Friday, 9 November 2012


Autumn trees by the River Hodder, in Lancashire not far from Clitheroe.  Amazing what you stumble upon, when diverted from the soul-destroying M6.  The angler looked cold but seemed to be enjoying himself.  Shot on 31st. October, on a journey home from Blackpool where my brother and I had been on a mercy visit and to buy some Blackpool Rock - one of life's essentials.  (Click to make bigger.)

Good cheer to all who enter here!

Let's try to forget about Ash Dieback.

I said, forget it!

There, that wasn't difficult, was it?

Now.  What's all this nonsense about Bramley Apples?  Recently, those grown in Armagh, Northern Ireland have been being granted an EU Special Protected Designation of Origin, putting them into a similar elite group to Champagne, Parma Ham, Stilton and – heaven help us! – Cornish pasties.

Armagh apples are special, why?  Because of the climate?  Because of the  soil they grow in?  Sorry, but I don't buy a bar of all that.  

If you lined up a tasting panel and served dishes of stewed Bramleys – or Bramley apple pie – made from fruit grown in Kent, Herefordshire, Lancashire and Armagh, would anyone have a clue which one comes from where?  I suspect the whole thing is a lot of flim-flam.

Parma ham - from Parma – I grant you, has unique flavour, texture and quality partly resulting from the area in which is is grown but mainly from the way the hams are cured.  If I were a Parma ham producer, in Italy, I'd resent someone from Spalding or Pamplona calling their product 'Parma' ham.  But anyone with a tastebud would know the difference at the first bite, wouldn't they? And since the origin of the product has to be declared, the customers would know where the stuff comes from and base their choice on that. 

Furthermore, this special designation lark doesn't create a level playing field.  The French-based cheese company PrĂ©sident makes a holey cheese product which they are allowed to call 'Emmental'  It's perfectly edible but just isn't like genuine Swiss cheese – its more rubbery and has a different, blander flavour.  And it's not nearly so good in a fondue.

It's easy to see why local growers or producers would want their stuff to have a Specially Protected Designation but with most of the foods so designated, it makes not one jot of sense.

Fallen apples. One soon tires of cooked apple, I find – especially Bramleys. These ones fed the fielfares and attracted big slugs which the hedgehogs enjoyed.

And with Cornish pasties it's utterly bonkeroonies.  I've eaten excellent pasties made hundreds of miles  from Truo.  They even produce them in my local town – but are tactful enough to call them 'Bournish Pasties.    

I've also experienced terrible pasties made in the heart of the Duchy.  Indeed, one that I particularly disliked, some years ago, was bought from Rick Stein's delicatessen in Padstow.  It was excessively salty and had greasy, flaky pastry.

But I'd better balance that by saying that the finest and most beautifully made Cornish Pasties, a decade or two ago, were bought from Trevone Post Office.  They were made by a small producer, I believe, and you had to order them in advance from two wonderful ladies who ran the post office in those days.  They were called Pam-the-Post and Viv-the-Victuals and were as much operators of a valuable local social service, as they were businesswomen.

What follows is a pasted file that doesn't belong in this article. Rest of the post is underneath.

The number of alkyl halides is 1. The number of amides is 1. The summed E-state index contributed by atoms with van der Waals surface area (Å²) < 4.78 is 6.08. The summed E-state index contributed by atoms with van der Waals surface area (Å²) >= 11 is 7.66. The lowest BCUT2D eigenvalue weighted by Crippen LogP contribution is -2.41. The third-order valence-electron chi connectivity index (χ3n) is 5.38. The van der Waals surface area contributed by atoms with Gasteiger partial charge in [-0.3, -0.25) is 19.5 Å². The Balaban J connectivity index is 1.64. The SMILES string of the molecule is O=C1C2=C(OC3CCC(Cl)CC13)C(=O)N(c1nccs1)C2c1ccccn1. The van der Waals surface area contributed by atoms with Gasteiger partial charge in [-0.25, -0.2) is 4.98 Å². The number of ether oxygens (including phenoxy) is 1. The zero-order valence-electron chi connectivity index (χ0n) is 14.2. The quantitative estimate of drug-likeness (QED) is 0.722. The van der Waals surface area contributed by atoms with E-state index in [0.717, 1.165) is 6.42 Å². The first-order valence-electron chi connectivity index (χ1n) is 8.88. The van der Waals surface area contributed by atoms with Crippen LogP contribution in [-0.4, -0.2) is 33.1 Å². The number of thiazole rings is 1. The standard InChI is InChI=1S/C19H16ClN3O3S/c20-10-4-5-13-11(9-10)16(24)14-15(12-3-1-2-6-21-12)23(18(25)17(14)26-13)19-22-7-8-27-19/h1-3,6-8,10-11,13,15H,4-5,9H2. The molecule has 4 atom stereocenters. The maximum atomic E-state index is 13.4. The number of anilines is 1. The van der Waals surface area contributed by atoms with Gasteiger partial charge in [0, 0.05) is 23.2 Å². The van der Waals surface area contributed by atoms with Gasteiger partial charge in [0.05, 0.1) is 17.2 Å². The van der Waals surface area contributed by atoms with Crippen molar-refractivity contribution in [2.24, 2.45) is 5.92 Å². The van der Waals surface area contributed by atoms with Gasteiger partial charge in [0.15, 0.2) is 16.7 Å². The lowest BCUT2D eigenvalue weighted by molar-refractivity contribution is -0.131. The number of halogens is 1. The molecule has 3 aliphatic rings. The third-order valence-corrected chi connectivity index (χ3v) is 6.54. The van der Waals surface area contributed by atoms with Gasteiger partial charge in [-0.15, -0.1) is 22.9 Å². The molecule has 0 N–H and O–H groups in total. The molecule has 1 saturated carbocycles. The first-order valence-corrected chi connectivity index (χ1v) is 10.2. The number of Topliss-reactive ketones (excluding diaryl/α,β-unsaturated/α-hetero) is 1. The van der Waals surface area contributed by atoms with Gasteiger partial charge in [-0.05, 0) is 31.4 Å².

Getting back to those Bramleys - perhaps a gang of gardening journalists should get together and organise an adjudicated blind tasting of the cooked apples from the provenances mentioned above. If a significant number of tasters get the identities right, and find the Armagh apples distinctive, tastier and better for cooking than the other three counties, I'll eat my hat.

Meanwhile, on a personal note, may I say that I rather dislike Bramley's anyway.  There are far better culinary varieties and for a lot of puddings  – Tarte Tatin for instance – dessert varieties are much nicer, especially those which retain their integrity after cooking.

I'm listening to Vaughan Williams' opera The Pilgrim's Progress.  We're off to see it at the London Coliseum next week, and I'm getting familiar with the music.  Pretty good, so far.  Quite a bit of 1940s Britten about parts of it.

This day, in 1972,  was the day  before our Wedding. Yes, that's right!

This week's film was Antonioni's 1950s Il Grido, a story of failed relationships after an unexpected betrayal by the protagonist's partner.  It was shot in the depths of a miserable winter in the flatlands which flank the river Po.  It's dark, despairing, depressing and I loved every scene.

 Aster 'Little Carlow,' one of the best Michaelmas daisies currently available.  Superb colour, extremely floriferous, mildew-resistant in my garden and satisfyingly longlasting.

Oh, by the way - how were your late perennials?  We had a wonderful show – though not a decent piccy to post because we were abroad for the best bits.  (I shot the above a couple of years ago.)  Asters were never better, especally Aster laevis 'Calliope' which grew 8 foot tall.  I've also fallen for the low growing, long-flowering A. asperula which produces strange stems with branches held at big angles, separating the flowers but enabling you to enjoy each in detail.  The broad foliage is pretty, too.  Apart from that, and the equally short A. thompsoniae 'Nana' I prefer my Michaelmas daisies tall.

Golly, what a long ramble.  If you read this far, I love you!   Bye bye!